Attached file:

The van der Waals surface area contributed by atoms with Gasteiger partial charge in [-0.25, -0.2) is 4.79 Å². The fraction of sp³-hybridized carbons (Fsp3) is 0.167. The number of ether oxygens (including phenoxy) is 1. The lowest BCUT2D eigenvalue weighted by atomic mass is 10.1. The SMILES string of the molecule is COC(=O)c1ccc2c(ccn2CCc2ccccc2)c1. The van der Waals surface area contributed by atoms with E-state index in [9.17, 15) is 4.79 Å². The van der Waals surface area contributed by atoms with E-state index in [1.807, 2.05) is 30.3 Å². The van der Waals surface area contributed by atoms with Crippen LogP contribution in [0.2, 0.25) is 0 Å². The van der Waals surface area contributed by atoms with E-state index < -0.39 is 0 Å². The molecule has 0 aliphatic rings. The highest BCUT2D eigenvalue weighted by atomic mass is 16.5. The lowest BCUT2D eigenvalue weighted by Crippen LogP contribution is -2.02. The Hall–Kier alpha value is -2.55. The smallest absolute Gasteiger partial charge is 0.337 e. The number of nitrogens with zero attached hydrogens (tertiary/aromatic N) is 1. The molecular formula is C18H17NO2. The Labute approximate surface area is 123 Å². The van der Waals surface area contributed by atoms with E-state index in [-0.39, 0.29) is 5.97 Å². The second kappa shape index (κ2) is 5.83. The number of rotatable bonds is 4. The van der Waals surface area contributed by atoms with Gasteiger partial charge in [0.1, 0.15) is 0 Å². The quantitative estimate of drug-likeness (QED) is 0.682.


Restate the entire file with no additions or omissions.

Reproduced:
The van der Waals surface area contributed by atoms with Gasteiger partial charge in [-0.25, -0.2) is 4.79 Å². The fraction of sp³-hybridized carbons (Fsp3) is 0.167. The number of ether oxygens (including phenoxy) is 1. The lowest BCUT2D eigenvalue weighted by atomic mass is 10.1. The SMILES string of the molecule is COC(=O)c1ccc2c(ccn2CCc2ccccc2)c1. The van der Waals surface area contributed by atoms with E-state index in [9.17, 15) is 4.79 Å². The van der Waals surface area contributed by atoms with E-state index in [1.807, 2.05) is 30.3 Å². The van der Waals surface area contributed by atoms with Crippen LogP contribution in [0.2, 0.25) is 0 Å². The van der Waals surface area contributed by atoms with E-state index < -0.39 is 0 Å². The molecule has 0 aliphatic rings. The highest BCUT2D eigenvalue weighted by atomic mass is 16.5. The lowest BCUT2D eigenvalue weighted by Crippen LogP contribution is -2.02. The Hall–Kier alpha value is -2.55. The smallest absolute Gasteiger partial charge is 0.337 e. The number of nitrogens with zero attached hydrogens (tertiary/aromatic N) is 1. The molecular formula is C18H17NO2. The Labute approximate surface area is 123 Å². The van der Waals surface area contributed by atoms with E-state index in [-0.39, 0.29) is 5.97 Å². The second kappa shape index (κ2) is 5.83. The number of rotatable bonds is 4. The van der Waals surface area contributed by atoms with Gasteiger partial charge in [0.1, 0.15) is 0 Å². The quantitative estimate of drug-likeness (QED) is 0.682.